Any other party would cheer hundreds of thousands of people suddenly becoming inspired by one of the leadership candidates and joining the movement. They would instantly think “Maybe this guy has something that is attractive to voters”. But no, not Labour. Labour is proving itself to be the ultimate authoritarian, establishment structure in which seniority and rank are the only things which render one’s opinion worthwhile.

Consumed by conspiracy theories, this is a party membership unable to argue for any of “their” candidates’ policies. I have genuinely not had a single tweet clearly stating “I am voting for X, because A, B, and C policy will be great for the country”. It is a party looking inwards and to the past. Asking only “What is good for the party?”, instead of “What is good for the country?” They still think Blairism – now over twenty years old – is a modernising concept; not the thing that was tried and didn’t work. The gap between rich and poor has widened consistently for the last thirty years. They think that they can rerun the 1997 election and win, as if nothing has changed in the intervening years. Everything has changed.

“You voted for the Greens at the Euro elections”, accuses one. Yes, I did so specifically and publicly for the first time in my life, because I felt that Labour had drifted too much to the right. I now see an opportunity to reclaim my place in the party. Hundreds of thousands see the same to a sufficient extent to part with money – even if only three quid. I note that, when I campaigned vocally for my local Labour candidate in May, nobody asked me to show them a membership card. Anyone can join, it seems, as long as they toe the line. If you don’t, it doesn’t matter if you’ve been a Labour voter all your life, the “worthy” will find a way to discredit you as disloyal to the party.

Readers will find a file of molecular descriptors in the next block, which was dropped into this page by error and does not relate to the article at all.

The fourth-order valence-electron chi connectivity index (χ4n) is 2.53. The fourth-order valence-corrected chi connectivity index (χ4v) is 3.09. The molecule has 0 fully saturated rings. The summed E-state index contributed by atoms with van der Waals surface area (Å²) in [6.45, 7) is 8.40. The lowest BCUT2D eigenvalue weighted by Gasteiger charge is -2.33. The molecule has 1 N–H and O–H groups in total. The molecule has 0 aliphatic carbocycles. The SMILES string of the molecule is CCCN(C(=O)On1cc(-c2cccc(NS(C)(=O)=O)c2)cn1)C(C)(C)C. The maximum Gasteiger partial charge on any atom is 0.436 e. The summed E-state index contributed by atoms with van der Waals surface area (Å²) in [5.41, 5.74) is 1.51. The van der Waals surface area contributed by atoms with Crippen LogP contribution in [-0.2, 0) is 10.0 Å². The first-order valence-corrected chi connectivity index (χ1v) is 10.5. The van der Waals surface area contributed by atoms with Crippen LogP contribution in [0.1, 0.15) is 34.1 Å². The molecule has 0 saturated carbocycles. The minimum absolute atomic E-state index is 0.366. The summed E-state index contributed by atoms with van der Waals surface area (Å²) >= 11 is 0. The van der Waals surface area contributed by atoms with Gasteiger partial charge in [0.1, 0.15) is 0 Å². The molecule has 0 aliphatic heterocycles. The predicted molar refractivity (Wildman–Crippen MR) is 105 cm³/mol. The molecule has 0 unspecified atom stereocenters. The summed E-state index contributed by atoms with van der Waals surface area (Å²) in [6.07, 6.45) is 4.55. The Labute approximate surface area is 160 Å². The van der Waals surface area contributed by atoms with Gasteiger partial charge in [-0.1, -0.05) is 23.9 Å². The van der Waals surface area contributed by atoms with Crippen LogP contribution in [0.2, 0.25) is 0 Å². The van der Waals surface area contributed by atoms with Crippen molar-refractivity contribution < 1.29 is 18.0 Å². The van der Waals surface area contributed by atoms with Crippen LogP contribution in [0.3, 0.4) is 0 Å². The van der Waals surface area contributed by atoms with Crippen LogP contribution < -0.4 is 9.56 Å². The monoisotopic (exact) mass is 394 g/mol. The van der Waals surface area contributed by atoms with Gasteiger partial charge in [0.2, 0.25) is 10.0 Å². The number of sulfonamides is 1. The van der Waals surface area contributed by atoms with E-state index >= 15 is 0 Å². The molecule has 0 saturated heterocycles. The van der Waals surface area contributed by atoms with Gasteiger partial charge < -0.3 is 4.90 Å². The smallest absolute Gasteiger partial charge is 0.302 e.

This is why Labour lost the last election. And why it will probably lose the next one and the one after that. Because it sees anyone not voting for it as either cruel or stupid, anyone critical of its policies as disloyal, and feels absolutely entitled to electoral success. The Pasokification of the party will continue apace unless it understands that this is not so.

By all means, continue accusing progressive people from the left political space of being infiltrators, while lifting your skirts to show your neoliberal ankle to a handful of voters in Tory marginals and shouting “Oranges! Oranges!” The result of sharing the “austerity platform” with your opponents will be as inevitable as sharing the “No platform” was in Scotland: complete obliteration.

It is just very, very sad for those of us who understand what is happening to watch.


Did Labour lose the election because Ed Miliband was too far to the Left?

August 1, 2015


The Pantomime of the Greek Deal

July 10, 2015

A bad deal is what Greece wanted. A bad deal is what Greece got. Tsipras neither saved nor doomed the country.